One of the biggest hurdles to getting people on board with medical marijuana is that some people don’t like marijuana. Even as legalization becomes widespread, weed has a long way to go before it fully sheds its bad reputation. In the meantime, the findings of a Nature study published Wednesday could help make marijuana useful to people who are leery of its past. By hacking the biology of yeast, scientists found a way to make marijuana’s active ingredients without the marijuana plant.
The study, led by Jay Keasling, Ph.D., a University of California, Berkeley chemical engineering and bioengineering professor, shows that yeast can be genetically modified to produce some major cannabinoids, the chemical compounds found in marijuana.
The most well-known cannabinoids are THC, known for its ability to get people high, and CBD (cannabidiol), associated with relief from pain and anxiety. These compounds, and the dozens of other known cannabinoids in the plant, seem to play various roles in the therapeutic benefits of medical marijuana. Keasling and his colleagues show that yeast can be used to produce THCA (Δ9-tetrahydrocannabinolic acid) and CBDA (cannabidiolic acid), the chemical precursors to THC and CBD.
This technique is nothing new: Genetically modified yeast has previously been modified to produce hops to impart beer’s flavor, synthetic egg whites, and even chemicals to flavor chocolate. Genetic modification techniques like CRISPR/Cas9 can be used to hijack the yeast’s usual processes for producing compounds by allowing scientists to insert a gene from a different organism — carrying the instructions for making a different chemical — into the genome of the yeast. As the yeast cells carry on their lives as usual, they produce the desired chemical, which the scientists can then collect.
In this case, the team gave their yeast a Cannabis-derived gene that carries instructions for producing olivetolic acid, a precursor compound to THC or CBD. They also gave them Cannabis genes that would create the enzymes that could actually turn olivetolic acid into THC and CBD. And so, together with a steady diet of the simple sugar galactose, the yeast had everything they needed to do the team’s bidding.
“Together,” the team writes, “these results lay the foundation for the large-scale production of both natural and synthetic cannabinoids, which could improve pharmacological research into these compounds.”
The point of this study was to figure out how to produce cannabinoids “independent of cannabis cultivation”; in other words, to reap the benefits of marijuana without needing the plant. There is a big upside to doing so: Cannabinoids currently used for prescription drugs (like the CBD-based anti-seizure drug Epidiolex) are derived directly from the plant, where they don’t actually exist in very high concentrations. If the same compound can be produced artificially, it’ll be much easier to scale up to make prescription drugs.
And, of course, for the weed-conservative public, it’s much easier to take a pill containing marijuana compounds than to use marijuana itself. In the same way that opium poppy-derived opioids like codeine and morphine are commonly used as drugs but it’s now taboo to get high on opium poppies themselves, the door is now open for chemicals like CBD and THC to exist and be produced, far away from the misunderstood plant from which they came from in the first place.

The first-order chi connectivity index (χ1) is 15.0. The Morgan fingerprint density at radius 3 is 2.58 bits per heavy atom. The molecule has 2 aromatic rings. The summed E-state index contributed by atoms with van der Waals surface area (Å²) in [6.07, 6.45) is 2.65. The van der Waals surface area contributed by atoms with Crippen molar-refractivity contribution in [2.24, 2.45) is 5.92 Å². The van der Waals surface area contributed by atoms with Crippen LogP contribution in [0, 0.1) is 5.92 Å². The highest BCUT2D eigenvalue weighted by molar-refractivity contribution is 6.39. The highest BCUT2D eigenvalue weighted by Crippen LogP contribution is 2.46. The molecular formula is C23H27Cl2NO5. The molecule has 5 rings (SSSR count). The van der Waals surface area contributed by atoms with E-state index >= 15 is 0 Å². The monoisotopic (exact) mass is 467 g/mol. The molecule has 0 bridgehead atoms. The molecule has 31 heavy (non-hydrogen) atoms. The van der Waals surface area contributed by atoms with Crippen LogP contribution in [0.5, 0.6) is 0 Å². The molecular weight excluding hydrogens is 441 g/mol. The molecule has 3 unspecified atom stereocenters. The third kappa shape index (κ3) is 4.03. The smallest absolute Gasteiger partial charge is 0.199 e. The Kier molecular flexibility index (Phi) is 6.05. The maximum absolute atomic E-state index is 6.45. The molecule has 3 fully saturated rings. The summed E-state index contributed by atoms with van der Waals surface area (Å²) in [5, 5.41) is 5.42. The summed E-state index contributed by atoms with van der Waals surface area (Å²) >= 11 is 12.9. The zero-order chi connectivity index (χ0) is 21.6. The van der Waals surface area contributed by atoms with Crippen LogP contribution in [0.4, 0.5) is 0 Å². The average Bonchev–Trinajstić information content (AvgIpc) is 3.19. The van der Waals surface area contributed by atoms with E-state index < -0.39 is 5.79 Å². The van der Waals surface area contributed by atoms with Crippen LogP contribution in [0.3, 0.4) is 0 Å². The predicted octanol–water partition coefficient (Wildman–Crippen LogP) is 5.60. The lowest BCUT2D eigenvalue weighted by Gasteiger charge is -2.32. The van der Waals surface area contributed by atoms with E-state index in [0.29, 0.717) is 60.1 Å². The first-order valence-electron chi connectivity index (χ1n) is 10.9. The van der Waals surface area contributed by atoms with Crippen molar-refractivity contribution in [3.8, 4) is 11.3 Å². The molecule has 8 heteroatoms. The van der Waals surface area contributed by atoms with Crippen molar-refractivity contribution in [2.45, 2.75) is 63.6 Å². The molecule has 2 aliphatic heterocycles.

Cannabis sativa L. has been cultivated and used around the globe for its medicinal properties for millennia. Some cannabinoids, the hallmark constituents of Cannabis, and their analogues have been investigated extensively for their potential medical applications. Certain cannabinoid formulations have been approved as prescription drugs in several countries for the treatment of a range of human ailments. However, the study and medicinal use of cannabinoids has been hampered by the legal scheduling of Cannabis, the low in planta abundances of nearly all of the dozens of known cannabinoids, and their structural complexity, which limits bulk chemical synthesis. Here we report the complete biosynthesis of the major cannabinoids cannabigerolic acid, Δ9-tetrahydrocannabinolic acid, cannabidiolic acid, Δ9- tetrahydrocannabivarinic acid and cannabidivarinic acid in Saccharomyces cerevisiae, from the simple sugar galactose. To accomplish this, we engineered the native mevalonate pathway to provide a high flux of geranyl pyrophosphate and introduced a heterologous, multi-organism-derived hexanoyl-CoA biosynthetic pathway. We also introduced the Cannabis genes that encode the enzymes involved in the biosynthesis of olivetolic acid, as well as the gene for a previously undiscovered enzyme with geranylpyrophosphate:olivetolate geranyltransferase activity and the genes for corresponding cannabinoid synthases. Furthermore, we established a biosynthetic approach that harnessed the promiscuity of several pathway genes to produce cannabinoid analogues. Feeding different fatty acids to our engineered strains yielded cannabinoid analogues with modifications in the part of the molecule that is known to alter receptor binding affinity and potency. We also demonstrated that our biological system could be complemented by simple synthetic chemistry to further expand the accessible chemical space. Our work presents a platform for the production of natural and unnatural cannabinoids that will allow for more rigorous study of these compounds and could be used in the development of treatments for a variety of human health problems.